RICHMOND, Va. (WRIC) — Virginia Commonwealth University has decided to do in-person learning this year with safety measures in place, but not all professors are on board with the decision.
About 100 VCU professors, who are part of the American Association of University Professors (AAUP), are calling on the university’s President (Dr. Michael Rao) to switch to virtual learning this fall.
“Believe me, professors would love to go back to the classroom, but given the current situation, we just think it’s not safe to go back to the classroom,” said including Dr. Tim Bajkiewicz, a broadcast professor at VCU and the Communications Director for the VCU Chapter of the AAUP.
In a formal resolution, the professors say they worry about the uptick in COVID-19 cases without a vaccine.
“Many local school districts, including Richmond Public Schools itself, have already indicated that the fall 2020 semester will be conducted entirely online,” the resolution states.
Neighboring higher education institutions like the University of Virginia and Virginia State University have also delayed in-person learning.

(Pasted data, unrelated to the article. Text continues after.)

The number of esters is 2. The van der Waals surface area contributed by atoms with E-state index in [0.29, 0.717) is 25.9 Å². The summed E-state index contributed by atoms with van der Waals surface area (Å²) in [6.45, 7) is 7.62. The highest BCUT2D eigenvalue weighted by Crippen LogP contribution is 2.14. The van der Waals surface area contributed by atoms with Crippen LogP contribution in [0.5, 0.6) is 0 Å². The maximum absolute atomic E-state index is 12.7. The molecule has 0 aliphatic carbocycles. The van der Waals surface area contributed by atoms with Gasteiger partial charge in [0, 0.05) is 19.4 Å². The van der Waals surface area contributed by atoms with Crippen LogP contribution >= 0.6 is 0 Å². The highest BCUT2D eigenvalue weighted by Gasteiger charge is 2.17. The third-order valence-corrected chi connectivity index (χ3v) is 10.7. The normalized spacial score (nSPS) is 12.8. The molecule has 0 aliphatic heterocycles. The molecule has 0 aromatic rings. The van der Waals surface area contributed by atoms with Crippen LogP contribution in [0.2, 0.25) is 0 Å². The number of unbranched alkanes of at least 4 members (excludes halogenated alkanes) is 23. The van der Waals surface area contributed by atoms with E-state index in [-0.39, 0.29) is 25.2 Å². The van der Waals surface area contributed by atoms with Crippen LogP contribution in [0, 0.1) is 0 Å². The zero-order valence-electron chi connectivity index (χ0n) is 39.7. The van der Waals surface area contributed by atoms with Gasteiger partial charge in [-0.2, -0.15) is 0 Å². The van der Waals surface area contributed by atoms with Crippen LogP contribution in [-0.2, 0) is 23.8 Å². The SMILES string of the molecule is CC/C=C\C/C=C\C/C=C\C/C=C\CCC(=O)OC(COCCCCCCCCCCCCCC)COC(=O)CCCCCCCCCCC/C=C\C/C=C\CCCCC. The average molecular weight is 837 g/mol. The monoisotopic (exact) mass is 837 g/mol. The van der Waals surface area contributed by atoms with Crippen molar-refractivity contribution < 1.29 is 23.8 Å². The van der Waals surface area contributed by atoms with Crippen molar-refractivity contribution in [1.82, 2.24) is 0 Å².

“The simplest thing that we’re looking at is, essentially, if a class can be online, it should be online,” Bajkiewicz said.
The university has rolled out its guidelines for a safe return. Some of the protocols in place include more than 2,000 hand sanitizer and wipes dispensers, social distancing markers to remind students to stay six feet apart, and plexiglass.
In a statement, VCU said: “Virginia Commonwealth University is committed to the safety, health and security of our faculty, staff and students. We have been working with our community to reduce the risks of COVID-19 infection as we return to campus this fall.”
According to the university, VCU has 2,500 full-time staff and more than 900 adjunct faculty members.
“We have provided resources to help faculty reduce their risk of COVID-19 on campus and provided them with the flexibility to deliver their courses in their preferred modality: 47.3 percent of our courses are being held entirely face-to-face, 34.7 percent are entirely online, 12.6 percent are hybrid (meaning more than 30 percent of the course time is spent face-to-face) and 5.5 percent are blended (meaning less than 30 percent of the course time is spent face-to-face),” the university said.
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